Would we want a player economy?

| Wednesday, August 11, 2010
Yes the title implies an understatement of the player economy in WoW. But I didn't make this blog to be reasonable.

How much do crafters really matter in WoW?

With a very few exceptions, the gear we make is equivalent at best to NPC drops. In other words, our gear, in the grand scheme of things, isn't making us any more power. At best it speeds up our power gain early on, before we start getting marginal gains from raids.

Enchants, gems, and armor patches are all enhancements, and are important, but how much? These are rough calculations, but are close enough:
My paladin has 5175 AP, 589 from gems, enchants, and patches. This excludes NPC items such as my head and shoulder enchants. Berserking can be calculated to an average uptime of around 170 (numbers I found varied, this was highest, making i the most favorable to players). That makes players a total of 759/5175
1014 crit rating, about 123 from crit (I am rounding up to 1agi=1crit), and 3% crit damage, which I don't quite now how to factor in, but let's just call it 3% to crit, worth approximately 120 (1000 accounts for about half my crit chance, so I doubled and took 3%). That's a total of 243 from gems and enchants.

In total the player economy contributes about 10% of my AP and 25% of my crit. That's significant. And yet, less than a shouting orc in ICC does. Compare that to what I gaineded from leveling and getting gear from NPCs and players look well, not very significant. Consider also that there are some items which would have fewer gems slots in favor of more other stats, reducing the real contribution of gems.

Did anyone notice that I ignored the much harder to calculate glyphs? Even those probably wouldn't kill us. They're not game-changers.

If there were no player crafters of any sort, we could still down bosses. We'd go slower, we'd have to farm more gear, but the sad truth is, player crafters are a convenience and not much more.

But what if player crafters were essential?
Players could be responsible for much larger stat gains. Enchanting could be expending to cover everything rather than a select few slots. Gems could be stronger or we could add more sockets. But still, this is all surface area stuff. Unless normal bosses were as hard as hardmodes, we'd still get them down. We'd still get our gear and that gear would still account for the majority of our stats.

Let's start with a middle ground, in which players are essential, but not the total picture. Imagine needing an enchanter to remove the evil in looted gear. No stat gain, but you can't wear it otherwise. Or a blacksmith, leatherworkers, or tailor would need to refit the gear. An engineer would need to adjust the sights on guns and bows. NPCs would still provide the gear, but players would be essential. Would we actually enjoy this greater influence of other players?

I don't think so. WoW has gotten where it is, and the community has become what it is, based on other players being mostly irrelevant. We level up alone. We gear up anonymously. We might get loot in groups, but it is our loot and we need no one else to be able to use it. Once we get our hands on it, other players can go screw themselves. Thanks to scrolls we can even use our own enchanter alt to enchant our gear. Who needs a community when you have a lot of time? Needing people to make our gear usable would interfere with our independence.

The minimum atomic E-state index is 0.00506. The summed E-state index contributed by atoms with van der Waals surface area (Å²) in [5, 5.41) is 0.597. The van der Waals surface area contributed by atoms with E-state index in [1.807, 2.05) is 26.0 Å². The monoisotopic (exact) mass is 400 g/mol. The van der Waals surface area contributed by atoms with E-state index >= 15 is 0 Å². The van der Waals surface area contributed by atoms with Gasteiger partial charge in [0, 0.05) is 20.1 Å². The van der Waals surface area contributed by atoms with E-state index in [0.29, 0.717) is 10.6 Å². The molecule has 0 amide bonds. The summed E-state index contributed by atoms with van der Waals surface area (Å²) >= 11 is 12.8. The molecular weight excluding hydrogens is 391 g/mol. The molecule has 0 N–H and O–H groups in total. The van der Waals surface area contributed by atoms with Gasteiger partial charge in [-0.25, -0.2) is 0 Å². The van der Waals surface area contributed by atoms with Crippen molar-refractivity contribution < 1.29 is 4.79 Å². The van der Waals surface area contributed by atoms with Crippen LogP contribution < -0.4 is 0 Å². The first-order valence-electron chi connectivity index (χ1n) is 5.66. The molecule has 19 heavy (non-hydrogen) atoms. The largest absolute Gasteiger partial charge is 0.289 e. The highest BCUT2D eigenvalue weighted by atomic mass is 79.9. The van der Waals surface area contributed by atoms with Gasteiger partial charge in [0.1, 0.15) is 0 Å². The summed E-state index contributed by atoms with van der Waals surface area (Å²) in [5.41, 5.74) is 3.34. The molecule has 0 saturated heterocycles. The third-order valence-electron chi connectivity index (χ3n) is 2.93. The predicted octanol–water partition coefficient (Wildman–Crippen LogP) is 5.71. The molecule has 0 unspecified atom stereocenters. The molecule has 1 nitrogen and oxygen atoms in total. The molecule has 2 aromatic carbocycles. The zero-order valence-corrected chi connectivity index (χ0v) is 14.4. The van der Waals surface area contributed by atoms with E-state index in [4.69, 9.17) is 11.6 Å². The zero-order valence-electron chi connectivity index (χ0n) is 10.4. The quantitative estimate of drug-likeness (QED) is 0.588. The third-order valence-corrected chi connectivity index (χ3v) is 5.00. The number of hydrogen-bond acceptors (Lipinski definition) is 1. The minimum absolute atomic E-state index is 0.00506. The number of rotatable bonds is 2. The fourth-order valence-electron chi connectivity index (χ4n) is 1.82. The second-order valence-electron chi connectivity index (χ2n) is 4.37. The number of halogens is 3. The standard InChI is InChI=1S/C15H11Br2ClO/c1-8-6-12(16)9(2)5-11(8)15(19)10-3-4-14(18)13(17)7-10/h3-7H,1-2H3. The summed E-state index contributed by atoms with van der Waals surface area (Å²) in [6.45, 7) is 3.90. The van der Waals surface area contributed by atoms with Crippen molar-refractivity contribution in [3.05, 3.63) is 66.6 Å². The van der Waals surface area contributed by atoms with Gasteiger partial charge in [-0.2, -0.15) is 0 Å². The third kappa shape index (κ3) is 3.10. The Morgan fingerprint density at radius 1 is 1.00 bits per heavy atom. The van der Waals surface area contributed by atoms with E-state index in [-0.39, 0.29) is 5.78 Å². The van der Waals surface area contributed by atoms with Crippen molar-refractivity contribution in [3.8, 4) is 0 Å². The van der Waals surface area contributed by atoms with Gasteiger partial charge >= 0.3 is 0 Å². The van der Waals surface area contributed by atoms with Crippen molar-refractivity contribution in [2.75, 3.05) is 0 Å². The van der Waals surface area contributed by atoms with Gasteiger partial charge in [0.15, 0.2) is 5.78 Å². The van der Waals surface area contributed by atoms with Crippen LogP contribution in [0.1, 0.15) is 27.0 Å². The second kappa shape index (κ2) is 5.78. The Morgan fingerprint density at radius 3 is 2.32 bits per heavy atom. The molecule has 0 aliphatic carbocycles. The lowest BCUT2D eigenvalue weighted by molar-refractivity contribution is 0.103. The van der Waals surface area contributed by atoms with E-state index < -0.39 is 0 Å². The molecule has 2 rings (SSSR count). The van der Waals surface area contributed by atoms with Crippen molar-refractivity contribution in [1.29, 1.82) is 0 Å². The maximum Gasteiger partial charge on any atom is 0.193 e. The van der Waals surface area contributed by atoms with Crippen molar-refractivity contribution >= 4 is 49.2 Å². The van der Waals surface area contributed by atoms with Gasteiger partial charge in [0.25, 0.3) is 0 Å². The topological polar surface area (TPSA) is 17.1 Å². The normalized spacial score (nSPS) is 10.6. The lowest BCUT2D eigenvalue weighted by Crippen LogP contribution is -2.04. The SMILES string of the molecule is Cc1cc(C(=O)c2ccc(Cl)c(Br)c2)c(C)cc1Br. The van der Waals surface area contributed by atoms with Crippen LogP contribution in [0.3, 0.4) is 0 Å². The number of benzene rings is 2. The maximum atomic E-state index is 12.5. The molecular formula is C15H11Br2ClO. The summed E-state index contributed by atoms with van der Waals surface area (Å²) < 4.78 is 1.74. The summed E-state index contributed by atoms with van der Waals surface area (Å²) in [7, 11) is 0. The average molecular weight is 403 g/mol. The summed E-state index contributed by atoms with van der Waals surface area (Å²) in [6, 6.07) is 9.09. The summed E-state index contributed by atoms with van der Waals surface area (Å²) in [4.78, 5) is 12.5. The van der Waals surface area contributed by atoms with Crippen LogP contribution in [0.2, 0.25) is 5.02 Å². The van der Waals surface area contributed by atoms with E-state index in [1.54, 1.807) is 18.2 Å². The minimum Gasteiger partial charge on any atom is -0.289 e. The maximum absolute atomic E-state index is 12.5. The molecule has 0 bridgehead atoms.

Let's go even more extreme: Players as the primary source of gear. Think of EVE where players make the ships, weapons, even ammo. If you want a new chestpiece, you don't join the scheduled guild raid. Instead you hope that someone is crafting them, posting them, and not charging more than you're willing to pay. We'll overpay for a few gems, especially when dailies can feed us more than enough, but think of that crafted piece you recently bought and if it had cost twice as much, and you couldn't go to the raid and pray for a drop.

It's a strange thing that player crafting would seem to create a guarantee of gear and therefore be desirable, except it creates heavy dependence on players crafting. Whereas the RNG of a boss feels safer, because we know he's supposed to drop the item sometime and he won't charge us twice as much this week. We prefer our bubble of NPCs to protect us from other players.


Stabs said...

The problem with player crafting is that it devalues loot.

Imagine if the only point of raiding was to get valuable and rare components that might make you an uber-sword. It's a lot less immediately satisfying for most people.

In Eve nearly everything comes down to Isk (the money). Nullsec wars are fought over farming rights to sweet spots. Even griefing and player hunting are often essentially a form of isk denial.

It works for me and it's fun. I don't think it would work for everyone.

Two other big drawbacks with player crafting. You need destructible materials. Otherwise once a crafter sells you the best in slot it's the end of his gameplay. They did this in SWG.